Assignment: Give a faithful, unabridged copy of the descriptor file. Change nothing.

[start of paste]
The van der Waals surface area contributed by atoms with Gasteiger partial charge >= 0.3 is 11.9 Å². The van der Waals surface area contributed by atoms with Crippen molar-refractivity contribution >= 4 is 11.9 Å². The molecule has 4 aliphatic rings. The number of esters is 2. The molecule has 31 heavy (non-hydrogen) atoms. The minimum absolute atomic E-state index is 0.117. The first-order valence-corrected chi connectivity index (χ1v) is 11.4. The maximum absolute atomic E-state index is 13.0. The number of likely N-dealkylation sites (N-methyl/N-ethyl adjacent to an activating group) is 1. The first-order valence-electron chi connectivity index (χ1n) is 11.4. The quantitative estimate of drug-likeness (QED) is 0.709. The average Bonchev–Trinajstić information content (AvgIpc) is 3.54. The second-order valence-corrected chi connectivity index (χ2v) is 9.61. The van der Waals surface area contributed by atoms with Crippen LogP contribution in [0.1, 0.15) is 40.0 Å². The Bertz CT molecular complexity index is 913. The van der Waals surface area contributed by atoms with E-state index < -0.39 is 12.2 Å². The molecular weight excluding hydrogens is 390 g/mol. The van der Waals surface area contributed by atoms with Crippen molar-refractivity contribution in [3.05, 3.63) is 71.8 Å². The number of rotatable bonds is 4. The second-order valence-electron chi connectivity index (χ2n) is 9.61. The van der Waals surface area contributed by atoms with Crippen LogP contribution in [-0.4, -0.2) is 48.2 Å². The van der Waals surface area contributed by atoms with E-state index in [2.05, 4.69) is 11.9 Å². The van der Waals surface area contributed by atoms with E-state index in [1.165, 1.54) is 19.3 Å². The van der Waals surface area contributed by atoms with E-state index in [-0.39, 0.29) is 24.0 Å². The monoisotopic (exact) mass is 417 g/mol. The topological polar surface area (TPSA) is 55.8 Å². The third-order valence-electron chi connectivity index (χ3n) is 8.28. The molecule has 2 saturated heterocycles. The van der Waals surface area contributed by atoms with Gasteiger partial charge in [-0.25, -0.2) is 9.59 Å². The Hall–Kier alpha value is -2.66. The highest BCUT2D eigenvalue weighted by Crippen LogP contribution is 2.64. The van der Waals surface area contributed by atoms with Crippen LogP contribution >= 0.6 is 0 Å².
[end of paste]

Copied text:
The van der Waals surface area contributed by atoms with Gasteiger partial charge >= 0.3 is 11.9 Å². The van der Waals surface area contributed by atoms with Crippen molar-refractivity contribution >= 4 is 11.9 Å². The molecule has 4 aliphatic rings. The number of esters is 2. The molecule has 31 heavy (non-hydrogen) atoms. The minimum absolute atomic E-state index is 0.117. The first-order valence-corrected chi connectivity index (χ1v) is 11.4. The maximum absolute atomic E-state index is 13.0. The number of likely N-dealkylation sites (N-methyl/N-ethyl adjacent to an activating group) is 1. The first-order valence-electron chi connectivity index (χ1n) is 11.4. The quantitative estimate of drug-likeness (QED) is 0.709. The average Bonchev–Trinajstić information content (AvgIpc) is 3.54. The second-order valence-corrected chi connectivity index (χ2v) is 9.61. The van der Waals surface area contributed by atoms with Crippen LogP contribution in [0.1, 0.15) is 40.0 Å². The Bertz CT molecular complexity index is 913. The van der Waals surface area contributed by atoms with E-state index < -0.39 is 12.2 Å². The molecular weight excluding hydrogens is 390 g/mol. The van der Waals surface area contributed by atoms with Crippen molar-refractivity contribution in [3.05, 3.63) is 71.8 Å². The number of rotatable bonds is 4. The second-order valence-electron chi connectivity index (χ2n) is 9.61. The van der Waals surface area contributed by atoms with Crippen LogP contribution in [-0.4, -0.2) is 48.2 Å². The van der Waals surface area contributed by atoms with E-state index in [2.05, 4.69) is 11.9 Å². The van der Waals surface area contributed by atoms with E-state index in [1.165, 1.54) is 19.3 Å². The van der Waals surface area contributed by atoms with E-state index in [-0.39, 0.29) is 24.0 Å². The monoisotopic (exact) mass is 417 g/mol. The topological polar surface area (TPSA) is 55.8 Å². The third-order valence-electron chi connectivity index (χ3n) is 8.28. The molecule has 2 saturated heterocycles. The van der Waals surface area contributed by atoms with Gasteiger partial charge in [-0.25, -0.2) is 9.59 Å². The Hall–Kier alpha value is -2.66. The highest BCUT2D eigenvalue weighted by Crippen LogP contribution is 2.64. The van der Waals surface area contributed by atoms with Crippen LogP contribution >= 0.6 is 0 Å².